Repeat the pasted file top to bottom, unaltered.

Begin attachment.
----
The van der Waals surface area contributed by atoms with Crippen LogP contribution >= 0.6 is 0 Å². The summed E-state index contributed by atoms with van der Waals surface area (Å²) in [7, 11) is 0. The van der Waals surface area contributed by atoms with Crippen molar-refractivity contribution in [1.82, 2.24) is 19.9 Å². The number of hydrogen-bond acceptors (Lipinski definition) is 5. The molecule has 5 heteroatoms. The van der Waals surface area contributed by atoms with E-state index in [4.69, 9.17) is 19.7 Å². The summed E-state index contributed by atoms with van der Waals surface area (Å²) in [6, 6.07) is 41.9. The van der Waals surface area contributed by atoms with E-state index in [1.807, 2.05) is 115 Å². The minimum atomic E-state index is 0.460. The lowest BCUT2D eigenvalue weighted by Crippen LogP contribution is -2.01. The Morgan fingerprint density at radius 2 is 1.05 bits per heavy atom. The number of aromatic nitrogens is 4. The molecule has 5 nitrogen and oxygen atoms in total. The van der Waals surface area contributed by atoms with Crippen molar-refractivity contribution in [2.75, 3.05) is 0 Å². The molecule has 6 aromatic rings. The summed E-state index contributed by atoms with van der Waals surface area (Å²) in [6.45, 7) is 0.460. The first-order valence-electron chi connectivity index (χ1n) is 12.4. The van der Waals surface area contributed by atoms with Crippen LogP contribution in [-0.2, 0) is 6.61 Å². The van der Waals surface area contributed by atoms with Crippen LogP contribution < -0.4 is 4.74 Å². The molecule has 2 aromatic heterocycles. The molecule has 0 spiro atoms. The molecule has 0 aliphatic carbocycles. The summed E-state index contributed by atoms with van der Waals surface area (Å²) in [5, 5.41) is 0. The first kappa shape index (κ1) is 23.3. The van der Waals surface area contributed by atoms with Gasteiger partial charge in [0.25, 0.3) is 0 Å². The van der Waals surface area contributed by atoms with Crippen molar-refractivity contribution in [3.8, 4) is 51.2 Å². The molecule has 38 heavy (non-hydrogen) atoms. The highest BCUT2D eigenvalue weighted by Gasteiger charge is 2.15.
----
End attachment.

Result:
The van der Waals surface area contributed by atoms with Crippen LogP contribution >= 0.6 is 0 Å². The summed E-state index contributed by atoms with van der Waals surface area (Å²) in [7, 11) is 0. The van der Waals surface area contributed by atoms with Crippen molar-refractivity contribution in [1.82, 2.24) is 19.9 Å². The number of hydrogen-bond acceptors (Lipinski definition) is 5. The molecule has 5 heteroatoms. The van der Waals surface area contributed by atoms with E-state index in [4.69, 9.17) is 19.7 Å². The summed E-state index contributed by atoms with van der Waals surface area (Å²) in [6, 6.07) is 41.9. The van der Waals surface area contributed by atoms with E-state index in [1.807, 2.05) is 115 Å². The minimum atomic E-state index is 0.460. The lowest BCUT2D eigenvalue weighted by Crippen LogP contribution is -2.01. The Morgan fingerprint density at radius 2 is 1.05 bits per heavy atom. The number of aromatic nitrogens is 4. The molecule has 5 nitrogen and oxygen atoms in total. The van der Waals surface area contributed by atoms with Crippen molar-refractivity contribution in [2.75, 3.05) is 0 Å². The molecule has 6 aromatic rings. The summed E-state index contributed by atoms with van der Waals surface area (Å²) in [6.45, 7) is 0.460. The first-order valence-electron chi connectivity index (χ1n) is 12.4. The van der Waals surface area contributed by atoms with Crippen LogP contribution in [-0.2, 0) is 6.61 Å². The van der Waals surface area contributed by atoms with Crippen LogP contribution < -0.4 is 4.74 Å². The molecule has 2 aromatic heterocycles. The molecule has 0 spiro atoms. The molecule has 0 aliphatic carbocycles. The summed E-state index contributed by atoms with van der Waals surface area (Å²) in [5, 5.41) is 0. The first kappa shape index (κ1) is 23.3. The van der Waals surface area contributed by atoms with Gasteiger partial charge in [0.25, 0.3) is 0 Å². The van der Waals surface area contributed by atoms with Crippen molar-refractivity contribution in [3.8, 4) is 51.2 Å². The molecule has 38 heavy (non-hydrogen) atoms. The highest BCUT2D eigenvalue weighted by Gasteiger charge is 2.15.